Music for Life

Fear not Gals With Goals readers! I haven’t given up on my August goal, I’ve simply been in Washington, D.C. for the National Flute Associations Annual Convention! After two rehearsals on Wednesday, I traveled to D.C. on Thursday with my teacher, Alison Brown Sincoff and the Ohio University Flute Choir to perform on a combined concert with the OSU Alumni of Katherine Borst Jones. We had beautiful weather and such a great time at convention. I had a chance to meet new members of the OU Flute Studio, reconnect with fellow OU grads who also studied with Catherine Keener in high school, hang out with my fellow Divertimento Flute Quartet members, and attend a University of Nebraska Alumni breakfast. I’m already looking forward to next year’s convention on San Diego!



I finished readingĀ Making Music and Enriching LivesĀ this past week for my August goal and wanted to share what I thought were the best highlights of the book. As students head back to school this week, many parents might be considering music lessons for their child. In the book, Bonnie Blanchard lists the advantages of starting lessons early, starting lessons later, and she also provides parents with ways to determine if their child is ready for music lessons. Hopefully these lists will help students and parents decide if private instruction is right for them this fall!

Some Advantages of Starting Early

1) May learn best before age ten, according to some studies.

2) Integrate music into their lives before extracurricular activities crowd it out.

3) Think of themselves from the beginning as musicians.

4) Learn by rote and quickly develop their listening and memorizing skills.

5) Enjoy the sense of belong and the role models group lessons provide.

6) Gain confidence when initially playing ahead of their peers.

7) Need more parental involvement, which brings the family together in music.

8) Develop more fluid and natural technique through years of lessons.

Some Advantages of Starting Later

1) Are better able to sit still and concentrate.

2) Have developed the needed fine motor skills.

3) Have the necessary breath capacity.

4) Base their learning on reading music instead of imitating, learning closer to “real life” music situations.

5) Better understand music theory as it presents itself through the music.

6) May choose to play their instrument, instead of it only being the parents’ idea.

7) Are less likely to “burn out” by adolescence.

8) Progress faster and in more exciting ways, requiring less patience from the child, parent, and teacher.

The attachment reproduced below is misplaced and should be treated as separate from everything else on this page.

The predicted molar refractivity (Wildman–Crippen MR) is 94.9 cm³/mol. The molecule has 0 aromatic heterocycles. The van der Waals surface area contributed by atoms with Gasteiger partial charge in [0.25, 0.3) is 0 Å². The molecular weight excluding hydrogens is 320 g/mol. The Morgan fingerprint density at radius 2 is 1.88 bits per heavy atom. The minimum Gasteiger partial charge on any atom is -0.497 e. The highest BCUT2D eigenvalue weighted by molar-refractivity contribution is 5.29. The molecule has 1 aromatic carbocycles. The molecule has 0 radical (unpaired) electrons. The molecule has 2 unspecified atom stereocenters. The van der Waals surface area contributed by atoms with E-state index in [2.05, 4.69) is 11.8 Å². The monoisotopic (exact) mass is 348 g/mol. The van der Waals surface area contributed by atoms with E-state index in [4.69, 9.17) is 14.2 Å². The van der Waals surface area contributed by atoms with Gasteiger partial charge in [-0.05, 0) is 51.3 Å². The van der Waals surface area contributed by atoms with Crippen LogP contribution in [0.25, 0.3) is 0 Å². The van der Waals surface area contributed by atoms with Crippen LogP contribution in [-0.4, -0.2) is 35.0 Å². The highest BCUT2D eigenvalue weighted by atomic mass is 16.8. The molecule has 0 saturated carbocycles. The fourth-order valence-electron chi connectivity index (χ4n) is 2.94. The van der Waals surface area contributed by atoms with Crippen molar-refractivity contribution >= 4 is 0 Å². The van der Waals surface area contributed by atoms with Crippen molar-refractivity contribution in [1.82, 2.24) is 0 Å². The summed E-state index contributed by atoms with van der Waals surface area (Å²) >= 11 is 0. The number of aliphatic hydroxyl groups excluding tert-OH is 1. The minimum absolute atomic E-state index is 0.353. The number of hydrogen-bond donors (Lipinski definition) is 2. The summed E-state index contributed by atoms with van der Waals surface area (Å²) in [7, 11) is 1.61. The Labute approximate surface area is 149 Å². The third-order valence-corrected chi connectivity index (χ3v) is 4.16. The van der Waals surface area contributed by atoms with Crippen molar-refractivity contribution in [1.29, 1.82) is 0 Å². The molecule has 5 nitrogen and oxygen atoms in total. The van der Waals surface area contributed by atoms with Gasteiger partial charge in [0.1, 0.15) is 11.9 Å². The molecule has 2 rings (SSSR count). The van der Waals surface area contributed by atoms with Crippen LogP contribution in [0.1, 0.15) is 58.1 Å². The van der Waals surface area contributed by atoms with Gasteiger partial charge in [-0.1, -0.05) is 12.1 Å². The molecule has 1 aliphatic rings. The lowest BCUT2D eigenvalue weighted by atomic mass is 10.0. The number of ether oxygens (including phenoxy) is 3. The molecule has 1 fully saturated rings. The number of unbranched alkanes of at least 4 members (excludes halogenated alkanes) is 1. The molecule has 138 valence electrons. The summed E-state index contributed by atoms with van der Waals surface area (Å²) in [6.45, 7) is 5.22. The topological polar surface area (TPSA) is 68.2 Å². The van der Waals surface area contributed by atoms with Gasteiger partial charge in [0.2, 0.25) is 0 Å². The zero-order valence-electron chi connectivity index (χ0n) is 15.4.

9) May, after a few years, catch up with their peers (especially in woodwinds), saving years of time and money investments.

Is Your New Student Ready to Start Lessons?

To determine a child’s readiness, ask:

1) Can the child sit still for twenty minutes?

2) Can he/she perform small motor tasks with both hands?

3) Are his/her hands big enough to hold the instruments? Does she have the necessary breath control for a wind or brass instrument?

4) Is he/she fairly organized? Does he/she take care of her belongings?

5) Does the child show an interest in music? Does he/she ask for favorite songs? Does he/she sing?

6) Does he/she feel comfortable talking with adults? Will he/she take direction?

7) Is he/she mature for his/her age?

Fellow teachers, I didn’t forget about you! Kick start your year, not just with music fundamentals but also with ideas for teaching musicality to your students. It’s easy to get caught up with the “nuts and bolts” of music making, but what about musicality? Here’s a short list for teaching, not just a technician but also a musician.

How Do You Teach Beginners to Be Musical?

1) Show the similarities between spoken speech and music

2) Create a musical attitude from the beginning

3) Listen to good music

4) Provide other tools

5) Musicality is many notes on one gesture

6) Music has a feeling of forward motion

7) Music is tension and release

I think most musicians would agree, one of the most rewarding aspects of being a musician is participating in chamber music with your friends and colleagues. Why not share that sense of community with our students? In Making Music and Enriching Lives, Bonnie lists the following reasons for providing and promoting chamber music for our students.

Why have your students play in ensembles?

1) Ensemble music, especially for strings and piano, is some of the best music there is.

2) Performing in an ensemble takes the pressure off each individual and is a great way to ease students into performance.

3) Learning to interact with ensemble members is a valuable growing and maturing tool for teenagers. It forces them to “get out of themselves” and communicate with the members of the group, the first step to communicating with an audience.

4) Ensemble playing is a great antidote for prima donnas. It forces players to think like a sports team and not like soloists.

5) It teachers leadership.

6) The skills students learn through ensembles make their solo performances better too.

7) It is valuable ear training as each member tries to listen to all the parts at once.

8) It’s an easy way for students to make friends and for parents to get to know each other too.

9) It beats the monotony and loneliness of playing by oneself all the time and adds to private lessons.

10) It’s a way to teach more than one child at once.

11) It’s tons of fun!

If you haven’t done so yet, please check out Bonnie’s website and book. I’ll have more to come next week as I begin reading Bonnie’s second book, Making Music and Having a Blast.